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Monday, 29 June 2015

Placing Doors and Windows Independently from Level

We all know that, when in a plan view and starting a command, by pressing the Shift keyboard button we enable the Ortho constraint.

In a 3D view however, when placing a door or window, these elements will automatically be placed on the levels specified in your project (Where after one can specify the correct head/sill heights). When pressing the Shift button though, you will be able to place these doors and windows independently from your level.

Although this might not be a game changer, it is a nice to know.

video

Thursday, 25 June 2015

Introduction to Autodesk Memento (Beta)

"Autodesk Memento is an end-to-end solution for converting any captured reality input (photo or scans) into high definition 3D meshes that can be cleaned up, fixed, and optiomized for the Web, mobile or 3D printing/fabbing. 

Memento is part of Autodesk's Reality Computing portfolio and is a great companion to ReCap"

I recently tested Autodesk Memento Beta for the first time, using a plastic Kudu skull mounted in a restaurant as a sample. The Kudu skull was mounted quite high above the floor, so taking the required number of pictures at the required angles was a bit of a challenge. None the less, I managed to take 26 OK-ish photos. (Tip: The more photos you take, the better!)  

After Autodesk Momento stitched the photos together, the end result looked as per the image below. Due to the fact that I have not taken enough photos at different angles of the left horn, the stitching is sub-standard at that area. 

There are quite a few modifaction settings one can now access in Autodesk Memento to fix the 3D model. We will go through the options in the rest of the blog entry.

The first property we can change:
1. Model Settings
   - Set Model Upright
   - Set Origin And Coordinate System
   - Set Scale And Units

2. Edit
    - Slice and Fill
    - Surface Tools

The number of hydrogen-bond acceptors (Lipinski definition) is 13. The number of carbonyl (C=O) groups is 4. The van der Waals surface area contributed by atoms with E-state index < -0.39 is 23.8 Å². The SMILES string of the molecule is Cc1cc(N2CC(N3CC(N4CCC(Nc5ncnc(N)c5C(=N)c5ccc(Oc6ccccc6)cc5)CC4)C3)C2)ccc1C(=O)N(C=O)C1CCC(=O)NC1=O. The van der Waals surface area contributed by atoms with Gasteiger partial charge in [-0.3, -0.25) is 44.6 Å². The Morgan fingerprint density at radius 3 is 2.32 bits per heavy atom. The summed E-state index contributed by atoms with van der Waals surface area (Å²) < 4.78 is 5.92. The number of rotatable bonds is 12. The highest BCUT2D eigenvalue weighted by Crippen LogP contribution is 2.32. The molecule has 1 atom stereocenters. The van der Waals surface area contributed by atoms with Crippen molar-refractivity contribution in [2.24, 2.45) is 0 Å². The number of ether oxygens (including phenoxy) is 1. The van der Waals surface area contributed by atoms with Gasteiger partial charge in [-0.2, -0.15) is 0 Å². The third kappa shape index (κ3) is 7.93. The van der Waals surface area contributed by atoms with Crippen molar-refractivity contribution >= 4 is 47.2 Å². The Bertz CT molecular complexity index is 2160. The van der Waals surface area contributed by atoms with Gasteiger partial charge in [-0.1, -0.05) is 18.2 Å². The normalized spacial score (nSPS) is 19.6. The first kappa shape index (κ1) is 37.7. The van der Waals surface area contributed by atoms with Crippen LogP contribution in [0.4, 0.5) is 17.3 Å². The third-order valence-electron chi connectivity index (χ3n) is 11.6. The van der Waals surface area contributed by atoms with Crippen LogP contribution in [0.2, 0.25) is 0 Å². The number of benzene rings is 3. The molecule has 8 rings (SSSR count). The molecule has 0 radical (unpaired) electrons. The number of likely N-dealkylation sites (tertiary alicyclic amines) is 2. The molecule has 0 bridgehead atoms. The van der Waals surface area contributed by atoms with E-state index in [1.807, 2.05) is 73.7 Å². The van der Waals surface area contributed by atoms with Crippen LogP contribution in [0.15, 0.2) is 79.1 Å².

- Delete Selected Mesh
    - Fill Holes in Smooth Mode
    - Bridge Large Gaps in Mesh
    - Extrude Selection
    - Smart Selection Based on Texture and/or Geometry

3. Retropologize
    - Re-triangulate Selected Mesh
    - Subdivide Selected Mesh
    - Decimate Model

4. Analyze
    - Detect and Fix Mesh Issues
    - Measure Distance
    - Mesh Report
    - Analyze the Diference Between Two Models

 5. 3D Print

6. Export Model
    - Export 3D Model
    - Export Video
    - Export Image

* A future entry will show the end-result of editing that took place in Autodesk Memento, as well as Autodesk Recap *

Friday, 19 June 2015

Revit LED Striplights

This blog entry will aim to explain two main workaround methods for the creation of LED Strip Lights in Revit. The application of these methods are applicable to both the Architectural Discipline, as well as the Electrical Discipline. As with everything in life, there are pro's and con's to both methods, which will be explained in this entry. 

A very simple room was created with a feature bulkhead ceiling. The ceiling contains straight edges, as well as a curve. 

Method 1: LED Strip Lights as Lighting Fixture family nested into Generic Line-Based family

The image below is the rendered result of a strip light family created as a Generic Line-Based family, in which a lighting fixture was nested. The rendered result looks a bit too "artificial" for me, personally. However, one can nest electrical connectors in this line-based family, which can be used to create circuits from. 

One cannot natively create a curve in Revit using a line-based family. One can however represent a circle using the Inscribed Polygon's and Circumscribed Polygon's Draw command. The maximum amount of sides one can specify in 36. Thus, the circle will be broken into 36 separate lines.  

The settings used for the line-based family render includes the following:
1. Render Engine: NVIDIA Mental Ray
    Setting: High
    Resolution: Printer at 300 DPI
2. Artificial Lights: 56 (This includes the recessed can downlighters)
3. Physical Memory Used: 4.52 GIG
4. Laptop CPU temperature: CPU fan on decreased the temperature with approximately 10 degrees Celcius
5. Laptop CPU Usage: 100%
6. Render Duration: The render was complete after 3 Hours and 44 Minutes
7. I do need to mention that I was rendering the two different Strip Light creation methods simultaneously, just to see how far I could push my laptop.This has added to the total render time.